This corridor, and the three following rooms were used as chambers for gassing people. All had gas-tight doors, and also windows that had bars on the inside and were closed by gas-tight shutters on the outside. These small windows, which could be reached by the hand of a man standing outside, were used for throwing the contents of cans of Zyclon B into the gas chambers full of people. The gas chambers were about 2 metres high and had an electric lighting installation on the walls but they had no ventilation system, which obliged the Sonderkommando who were removing the bodies to wear gasmasks. The corpses were dragged along the floor into the access corridor, where the barbers cut off the hair and then into the undressing room, which also served, in this kind of crematorium, as a store room for the corpses. It was a big hall where the bodies were put while the gas chambers were being cleaned up. Then they were taken through the narrow corridor between the undressing room and the "boiler room", where at each end, a dentist tore out the gold teeth. In the "boiler room", the introduction of the corpses into the muffles was by means of metal stretchers, as I have described. Beyond the "boiler room", there was the room of the head of the commando and beside it another one for the rest of the SS. This was followed by a narrow corridor, the SS washroom and WC. The building was entirely brick-built, with a wooden roof, covered with asbestos sheets and roofing felt. The yards of all the crematoriums were separated from the outside world by a thick enclosure of wicker and a hedge to which straw hurdles were attached. In the yard, [of Kr V], there were watchtowers, where SS armed with machine guns kept guard. Furthermore, the whole area was surrounded by electrified barbed wire and the yards were lit by powerful lamps. In May 1944, the SS ordered us to dig five pits in the yard of Krematorium V, between the building itself and the drainage ditch, five pits which were used later for incinerating the corpses of gassed people from the Hungarian transports. Although a track for the trolleys was laid between the building and the pits, we never used it because the SS considered it to be inconvenient, so we had to drag the corpses straight from the gas chambers to the pits. At the same time, the old Bunker 2, with its incineration pits, was also made ready for re-use. I never worked there. It was realized that the pits burned the corpses better, so the Krematorien closed one after the other after the pits came into operation. The first to be stopped was Krematorium IV, apparently in June 1944, then, in October 1944, I think, Krematorien II and III. Krematorium V kept going until the Germans fled. Towards the end, it was used to incinerate the bodies of prisoners who died naturally or were executed. Gassing ceased in October 1944. At present, I am incapable of giving the exact number of all the people gassed and incinerated in the Krematorien and the pits. Some of the men working in the Krematorium noted individually and in secret the figures and the most dramatic events concerning the gassed persons. These notes were buried in different places close to the Krematorien. Some were dug up during the stay of the Soviet Commission and the Soviets took them away. Most of the notes must still be buried and it should be possible to retrieve them. There were, among other things, photographs of people gassed in the gas chamber and others of convoys arriving at the Krematorium to be gassed. I imagine that during the period in which I worked in the Krematorien as a member of the Sonderkommando, a total of about 2 million people were gassed. During my time in Auschwitz, I was able to talk to various prisoners who had worked in the Krematorien and the Bunkers before my arrival. They told me that I was not among the first to do this work, and that before I came another 2 million people had already been gassed in Bunkers 1 and 2 and Krematorium I. Adding up, the total number of people gassed in Auschwitz amounted to about 4 million. This figure includes various transports from different European countries, both Jews and Aryans, as well as prisoners registered in the camp and sent for gassing after selection.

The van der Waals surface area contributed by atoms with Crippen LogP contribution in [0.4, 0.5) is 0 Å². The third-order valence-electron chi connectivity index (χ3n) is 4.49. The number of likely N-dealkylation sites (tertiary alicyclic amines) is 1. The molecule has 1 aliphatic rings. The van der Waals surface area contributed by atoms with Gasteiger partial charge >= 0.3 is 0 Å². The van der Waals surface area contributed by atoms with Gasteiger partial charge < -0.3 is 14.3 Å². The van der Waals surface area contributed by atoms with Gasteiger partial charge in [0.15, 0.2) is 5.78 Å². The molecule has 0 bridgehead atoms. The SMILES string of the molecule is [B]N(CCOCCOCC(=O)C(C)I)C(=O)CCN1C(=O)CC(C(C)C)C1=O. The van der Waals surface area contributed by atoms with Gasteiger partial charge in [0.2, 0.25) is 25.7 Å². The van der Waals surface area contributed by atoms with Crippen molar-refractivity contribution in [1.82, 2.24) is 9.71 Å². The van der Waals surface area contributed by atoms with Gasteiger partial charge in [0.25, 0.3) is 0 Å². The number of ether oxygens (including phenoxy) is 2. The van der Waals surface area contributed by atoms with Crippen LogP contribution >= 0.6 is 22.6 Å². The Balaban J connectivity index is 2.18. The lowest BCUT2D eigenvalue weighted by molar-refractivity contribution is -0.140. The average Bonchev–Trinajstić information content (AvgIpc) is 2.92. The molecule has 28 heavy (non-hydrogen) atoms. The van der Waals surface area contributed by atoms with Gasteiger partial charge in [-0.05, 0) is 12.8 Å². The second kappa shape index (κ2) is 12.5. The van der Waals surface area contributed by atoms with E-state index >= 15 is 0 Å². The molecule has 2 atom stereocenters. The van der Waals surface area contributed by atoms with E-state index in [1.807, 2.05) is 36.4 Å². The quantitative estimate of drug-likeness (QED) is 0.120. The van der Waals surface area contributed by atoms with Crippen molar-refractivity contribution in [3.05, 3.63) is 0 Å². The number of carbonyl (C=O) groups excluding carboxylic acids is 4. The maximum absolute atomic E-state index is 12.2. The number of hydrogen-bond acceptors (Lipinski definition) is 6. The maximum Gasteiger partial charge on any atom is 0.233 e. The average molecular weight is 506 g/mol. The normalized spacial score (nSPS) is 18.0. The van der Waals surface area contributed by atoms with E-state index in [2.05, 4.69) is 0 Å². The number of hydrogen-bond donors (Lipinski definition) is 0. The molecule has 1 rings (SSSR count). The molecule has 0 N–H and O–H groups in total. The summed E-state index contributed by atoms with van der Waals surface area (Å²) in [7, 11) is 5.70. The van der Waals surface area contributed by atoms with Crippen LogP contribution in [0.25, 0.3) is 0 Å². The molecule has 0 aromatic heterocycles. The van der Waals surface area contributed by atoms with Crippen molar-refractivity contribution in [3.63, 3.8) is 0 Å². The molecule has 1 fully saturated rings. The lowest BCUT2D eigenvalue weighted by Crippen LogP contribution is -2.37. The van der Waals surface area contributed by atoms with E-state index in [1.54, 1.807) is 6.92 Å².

The dismantling of the Auschwitz Krematorien began in autumn 1944. The parts were taken to the goods platform and loaded onto trains. Part of the material was left in Auschwitz, where it is still to be found in the place where building materials were stored, known as the "Bauhof" in Auschwitz I. The Germans did not succeed in shipping everything, being in such a hurry to flee. To be found there are the trolley I have already described, the components of the ventilation system, the frames of the cremation furnaces of Krematorien IV and V, the doors of these same furnaces, the ash bins, fire bars, the iron grids from the windows, the fire irons from the furnaces, a gas-tight door from a gas chamber, clothes hooks and benches from the undressing rooms and other metal and wooden items.